Good morning! In last week’s blog we started talking about getting a good night’s sleep, which is, in my opinion, the first item that needs to be checked off your wellness routine list if you want to be prepared to make any real transformations or changes to your life. If you are not prepared with a good night’s sleep these simple tasks will seem like chores, your mindset will suffer, and eventually the goals or commitments you have made to and for yourself will become less of a priority. Like me, you may feel guilty, like you’ve failed. I failed a lot. However, everything changed when I decided on a sleep schedule that I stuck to every single day. By doing this I developed healthy sleep patterns, had regular sleep cycles, and woke up feeling rested, energized and motivated to get things done. I had the energy and time to show up and be committed to making beneficial changes to my daily routines for ME. Sleeping well was the first step to putting myself first.
When it comes to sleep, both quantity and quality matter. In regards to quantity most adults feel and function best with 7-9 hours per night. When we talk about quality of sleep we are referring to sleep cycles, the stages of sleep, and the time we spend in each of these stages. “Humans have four distinct stages of sleep: 1, 2, 3, and REM (rapid eye movement). We pass through this cycle four or five times a night, typically in a 1, 2, 3, 2, REM pattern. The whole cycle takes a total of about 90 minutes, at which point it starts over.”
Let’s take a deeper look into the 4 stages of sleep:
- Stage 1 is the lightest phase, a transition zone between fully conscious and sleeping (you’re easily awakened during this stage, and will swear that you never fell asleep—but you did).
- In stage 2, brain waves slow and body temperature drops to prepare for deeper sleep.
- Stage 3, “deep sleep,” is characterized by very slow brain waves (so slow that if you wake during this stage—which is hard to do—you’ll feel groggy and disoriented). This stage is when most tissue growth/repair and hormone secretion occurs. About 75% of sleep time is spent in stages 1-3.
- During the final stage, REM sleep, you experience most of the night’s dreaming, the result of increased brain activity as your brain interprets and organizes information and memories. It’s called REM because your eyes move randomly and rapidly, watching what you’re dreaming (but total muscle relaxation—paralysis, really—keeps you from acting out your dream physically).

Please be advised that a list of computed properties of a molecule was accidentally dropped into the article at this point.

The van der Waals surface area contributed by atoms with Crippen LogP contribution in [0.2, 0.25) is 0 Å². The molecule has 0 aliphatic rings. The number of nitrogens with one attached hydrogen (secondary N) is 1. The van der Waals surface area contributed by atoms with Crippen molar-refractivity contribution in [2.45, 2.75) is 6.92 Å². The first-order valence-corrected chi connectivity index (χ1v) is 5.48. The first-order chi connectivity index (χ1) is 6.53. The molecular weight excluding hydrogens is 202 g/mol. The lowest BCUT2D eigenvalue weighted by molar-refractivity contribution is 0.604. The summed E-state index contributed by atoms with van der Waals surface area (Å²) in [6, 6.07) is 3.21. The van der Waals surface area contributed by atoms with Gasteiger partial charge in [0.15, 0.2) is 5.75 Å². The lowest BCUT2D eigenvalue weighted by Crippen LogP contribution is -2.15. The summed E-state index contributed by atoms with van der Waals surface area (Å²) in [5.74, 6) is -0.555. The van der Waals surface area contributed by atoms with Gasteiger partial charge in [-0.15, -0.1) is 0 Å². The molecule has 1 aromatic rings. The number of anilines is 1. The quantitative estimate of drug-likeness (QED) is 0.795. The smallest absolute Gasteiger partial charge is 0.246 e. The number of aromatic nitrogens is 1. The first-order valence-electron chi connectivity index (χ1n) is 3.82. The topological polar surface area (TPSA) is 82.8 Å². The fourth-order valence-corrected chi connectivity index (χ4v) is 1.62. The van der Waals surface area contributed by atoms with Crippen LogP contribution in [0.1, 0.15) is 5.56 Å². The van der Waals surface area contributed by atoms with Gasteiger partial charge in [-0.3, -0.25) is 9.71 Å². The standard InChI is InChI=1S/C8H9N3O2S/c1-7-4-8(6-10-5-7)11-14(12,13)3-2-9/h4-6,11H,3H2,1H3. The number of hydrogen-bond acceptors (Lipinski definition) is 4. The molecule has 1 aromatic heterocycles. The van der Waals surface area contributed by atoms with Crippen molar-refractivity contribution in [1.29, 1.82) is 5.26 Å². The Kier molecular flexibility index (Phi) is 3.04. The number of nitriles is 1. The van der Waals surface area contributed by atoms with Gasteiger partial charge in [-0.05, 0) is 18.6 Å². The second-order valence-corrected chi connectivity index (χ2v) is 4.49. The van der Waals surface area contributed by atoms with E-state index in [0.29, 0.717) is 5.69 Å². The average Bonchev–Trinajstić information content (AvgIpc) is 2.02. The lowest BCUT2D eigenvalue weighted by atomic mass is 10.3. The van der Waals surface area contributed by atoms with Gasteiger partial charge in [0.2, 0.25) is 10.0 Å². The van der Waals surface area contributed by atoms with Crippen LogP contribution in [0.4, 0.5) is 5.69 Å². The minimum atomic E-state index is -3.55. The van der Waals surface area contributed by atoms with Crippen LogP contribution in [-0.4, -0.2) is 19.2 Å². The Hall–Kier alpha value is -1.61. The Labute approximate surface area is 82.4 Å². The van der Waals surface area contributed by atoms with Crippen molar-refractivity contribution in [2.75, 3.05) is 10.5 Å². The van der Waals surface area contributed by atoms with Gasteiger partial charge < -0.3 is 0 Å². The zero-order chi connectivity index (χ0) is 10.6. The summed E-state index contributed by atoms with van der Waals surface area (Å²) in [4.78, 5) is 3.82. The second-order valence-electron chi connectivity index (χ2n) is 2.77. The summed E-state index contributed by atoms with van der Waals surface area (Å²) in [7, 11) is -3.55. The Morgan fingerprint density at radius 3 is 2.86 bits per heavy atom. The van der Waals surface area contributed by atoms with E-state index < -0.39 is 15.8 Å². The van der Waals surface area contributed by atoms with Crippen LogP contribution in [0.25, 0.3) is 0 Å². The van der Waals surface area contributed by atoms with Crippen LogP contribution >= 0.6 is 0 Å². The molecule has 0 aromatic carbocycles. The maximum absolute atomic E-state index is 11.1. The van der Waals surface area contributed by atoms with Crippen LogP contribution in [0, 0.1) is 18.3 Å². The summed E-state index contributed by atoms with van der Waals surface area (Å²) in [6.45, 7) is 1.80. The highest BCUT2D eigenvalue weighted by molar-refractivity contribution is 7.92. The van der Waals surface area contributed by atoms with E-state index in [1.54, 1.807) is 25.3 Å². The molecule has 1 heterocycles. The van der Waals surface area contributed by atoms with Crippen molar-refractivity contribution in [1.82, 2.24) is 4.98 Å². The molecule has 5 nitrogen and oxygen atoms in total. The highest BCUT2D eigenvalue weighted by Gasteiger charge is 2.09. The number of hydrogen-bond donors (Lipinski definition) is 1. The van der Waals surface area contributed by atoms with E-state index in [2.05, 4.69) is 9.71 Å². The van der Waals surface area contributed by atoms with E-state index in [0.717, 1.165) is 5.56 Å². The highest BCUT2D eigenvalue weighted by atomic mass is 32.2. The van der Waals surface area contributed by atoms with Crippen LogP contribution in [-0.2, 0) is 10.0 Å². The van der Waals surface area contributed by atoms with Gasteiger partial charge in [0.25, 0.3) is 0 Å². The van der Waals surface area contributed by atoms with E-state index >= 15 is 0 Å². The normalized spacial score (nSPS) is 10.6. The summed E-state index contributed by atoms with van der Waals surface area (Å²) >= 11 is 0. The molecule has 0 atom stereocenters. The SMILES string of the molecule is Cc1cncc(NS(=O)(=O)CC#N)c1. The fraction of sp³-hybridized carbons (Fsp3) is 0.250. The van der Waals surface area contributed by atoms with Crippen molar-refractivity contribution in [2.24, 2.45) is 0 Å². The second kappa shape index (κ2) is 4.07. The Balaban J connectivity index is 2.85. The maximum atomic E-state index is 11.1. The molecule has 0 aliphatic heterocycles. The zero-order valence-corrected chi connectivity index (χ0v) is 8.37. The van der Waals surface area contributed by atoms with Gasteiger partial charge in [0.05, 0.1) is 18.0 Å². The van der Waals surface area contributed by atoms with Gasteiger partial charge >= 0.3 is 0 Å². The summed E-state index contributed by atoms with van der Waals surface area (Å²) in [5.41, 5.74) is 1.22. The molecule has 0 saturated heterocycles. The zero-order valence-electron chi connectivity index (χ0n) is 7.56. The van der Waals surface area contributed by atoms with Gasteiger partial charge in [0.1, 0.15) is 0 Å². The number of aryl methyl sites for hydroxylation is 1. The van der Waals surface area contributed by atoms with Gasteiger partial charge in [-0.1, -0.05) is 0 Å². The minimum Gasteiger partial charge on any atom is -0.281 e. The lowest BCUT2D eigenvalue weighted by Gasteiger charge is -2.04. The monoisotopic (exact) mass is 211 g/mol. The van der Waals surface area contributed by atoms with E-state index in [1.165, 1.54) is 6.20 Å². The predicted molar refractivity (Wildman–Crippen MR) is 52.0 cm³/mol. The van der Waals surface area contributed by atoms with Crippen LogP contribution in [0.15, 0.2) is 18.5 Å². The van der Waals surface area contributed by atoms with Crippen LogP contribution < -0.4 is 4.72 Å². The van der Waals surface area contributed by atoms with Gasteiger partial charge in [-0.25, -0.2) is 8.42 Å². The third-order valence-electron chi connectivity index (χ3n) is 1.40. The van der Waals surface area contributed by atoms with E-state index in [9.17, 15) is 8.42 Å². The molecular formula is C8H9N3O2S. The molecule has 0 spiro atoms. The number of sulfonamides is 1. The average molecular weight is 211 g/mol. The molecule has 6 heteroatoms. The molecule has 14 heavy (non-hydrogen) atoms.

Sleep disturbances or an irregular sleep schedule can result in a redistribution of sleep stages, which doesn’t have the same restorative benefits, because your sleep pattern gets skewed to more REM or more non-REM than a healthy cycle.
First things first, If you happen to need to be somewhere at a particular time in the morning (like many of us), part of ensuring you get enough sleep is counting backward from your wake-up time, setting an appropriate bedtime, and then respecting that bedtime. For example, I feel the best after 7-8 hours of sleep and I wanted to wake up at 5:30 a.m. So, I decided on a bedtime of 10:30 p.m.
Second, plan to have a nightly routine that helps you wind down and prepare for sleep. It’s hard to go from fully functioning to sleeping in a moments notice. Plan to start this activity at least half an hour before lights-out. I set a bedtime reminder on my phone at 9:45 p.m.
To prepare myself for bed I wash my face, brush my teeth, massage my feet with sesame oil, do a few calming, sleep inducing yoga poses, and practice pranayama or fall asleep to a guided meditation. Some other options to substitute for any of these would be to read a book or write in a journal to reflect on your day.
Next week we will be talking about ways to wake up smarter. If you can work through the somewhat painful moments of waking up earlier than you’d like, once you get moving and get started on your positive morning routine, you’ll feel great. Until next week!